Richard J Kinch     April, 2012

Kowa fx-50C retinal camera with digital upgrade installed
Figure 1. Kowa fx-50C retinal camera with digital upgrade installed. [HI-RES]
This shows the normal orientation of camera below and to the right of the viewfinder.
This allows the operator to access the Kowa viewfinder eyepiece with either eye,
and to access the digital camera display and controls.

Identify the upgrade kit contents:

Other components you must obtain separately:

The adapter kit works by design with ordinary, standard Canon retail camera bodies and lenses, and with the constantly improving standard computer software supporting digital photography. No special version or modifications of camera hardware or software are required. New Canon camera models in the future should also be compatible, as should advances in Canon and third-party computer software support. You may process the standard RAW or JPEG images using industry standard software such as Adobe Photoshop or Corel PhotoPaint.

Optional components you may wish to obtain separately:

Familiarize yourself with the digital camera and lens: If the digital SLR camera is new to you, study at least the following features which will be used for retinal photography: On/off switch, mode switch "M" setting for manual operation, setting manual exposure time, attaching and removing lenses, remote shutter release connector, viewing photos on the camera, transferring photos to a computer.

Also read the instruction manual for the Canon 60mm lens to learn about the following features of the lens: filter mounting thread, focusing ring, focus mode switch, and distance scale. You must understand these features to apply the manual focus calibration procedure below, which is mandatory for proper operation of the adapter.


Modify the Kowa circuit board connections to enable the rear camera port:

This modification permits the rear port to operate without having to make an electrical connection through the adapter itself.

Attach the adapter to the Canon camera:

Calibrate the Canon digital camera focus to the Kowa instrument focus

Proper focus calibration is critical to good pictures
The clarity of all subsequent digital retinal photos depend on a proper manual lens focus calibration. Once the focus calibration is properly set and locked, you should not have to perform the calibration again. If you find your retinal photos are consistently out of focus, yet you are sure your technique with the Kowa instrument and its focus are correct, check the Canon lens focus calibration and recalibrate if needed. You can reinsert the focal plane gage pin for this purpose, or you can use a trial and error technique starting with the 0.25 meter setting on the Canon 60mm lens scale.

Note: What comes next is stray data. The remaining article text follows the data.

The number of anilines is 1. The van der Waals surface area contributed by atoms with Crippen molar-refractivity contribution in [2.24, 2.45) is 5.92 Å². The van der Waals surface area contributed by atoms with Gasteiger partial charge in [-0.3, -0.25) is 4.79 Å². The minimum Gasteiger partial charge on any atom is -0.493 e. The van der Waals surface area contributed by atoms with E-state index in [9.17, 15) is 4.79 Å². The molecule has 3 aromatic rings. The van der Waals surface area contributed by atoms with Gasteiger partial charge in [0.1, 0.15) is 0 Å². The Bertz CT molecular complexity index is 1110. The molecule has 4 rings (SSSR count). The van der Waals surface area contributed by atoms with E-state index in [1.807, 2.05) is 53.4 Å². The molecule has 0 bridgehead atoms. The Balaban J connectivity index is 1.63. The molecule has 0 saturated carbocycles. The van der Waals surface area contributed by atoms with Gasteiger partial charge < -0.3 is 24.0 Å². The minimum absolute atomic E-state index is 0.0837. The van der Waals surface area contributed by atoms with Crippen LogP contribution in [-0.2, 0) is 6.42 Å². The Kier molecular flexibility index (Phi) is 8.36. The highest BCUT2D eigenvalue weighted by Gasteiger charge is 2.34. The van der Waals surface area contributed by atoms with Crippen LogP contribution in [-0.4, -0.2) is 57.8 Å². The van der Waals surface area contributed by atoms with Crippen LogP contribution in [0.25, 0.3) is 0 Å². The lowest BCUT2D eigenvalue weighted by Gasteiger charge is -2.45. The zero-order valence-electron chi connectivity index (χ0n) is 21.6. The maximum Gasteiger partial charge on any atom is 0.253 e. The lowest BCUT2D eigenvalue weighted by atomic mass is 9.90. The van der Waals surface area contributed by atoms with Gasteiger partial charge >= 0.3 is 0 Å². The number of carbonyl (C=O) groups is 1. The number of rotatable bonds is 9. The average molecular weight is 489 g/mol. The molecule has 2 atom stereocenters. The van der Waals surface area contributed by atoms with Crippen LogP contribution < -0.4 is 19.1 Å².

Choose and set an initial orientation for the camera and adapter:

Attach the digital camera with adapter to the Kowa instrument:

Install the electronic interface cables on the Kowa instrument:

Configure the Canon camera for retinal photography:

Configure the Kowa instrument for digital photography:

The Kowa fx-50C provides a single fixed flash energy which is not adjustable. Accordingly there are no adjustments available on the instrument to correct overexposure or underexposure. If digital photos are underexposed, you may increase the digital camera sensitivity by increasing the ISO speed setting, such as to ISO 200 or ISO 400. If digital photos are overexposed, you may use a smaller lens aperture. That is, apply a smaller lens aperture setting (higher manual f/number) to stop some light and decrease the overexposure, such as F4.0 or F6.3 instead of F2.8. Note that at some point smaller aperture settings will vignette the edges of the photo. To correct overexposure while maintaining the non-vignetting F2.8 aperture, stack an ND2 or ND4 neutral-density filter (52mm size, available inexpensively from camera dealers or online) between the digital adapter and the Canon lens. Since the exposure is determined by the flash energy reaching the digital camera, changing the exposure time from 1/4 SEC will not affect the exposure, although shorter exposure times will cause the digital camera to miss the flash entirely.

Adjust the instrument for a fixed test subject: Tape a business card or other flat, high-contrast, detailed subject to the patient headrest to serve as a fixed test target. A long strip of clear packing tape stuck across the headrest poles at the canthus marks will serve well. Stick the tape to the operator's side of the poles, and stick the card slightly to one side, roughly offset to where a patient eye would be positioned. Frame and focus a view of this target using the Kowa viewfinder in the normal fashion, perhaps pulling away from the subject and using the "+" refraction compensation, as for anterior segment views.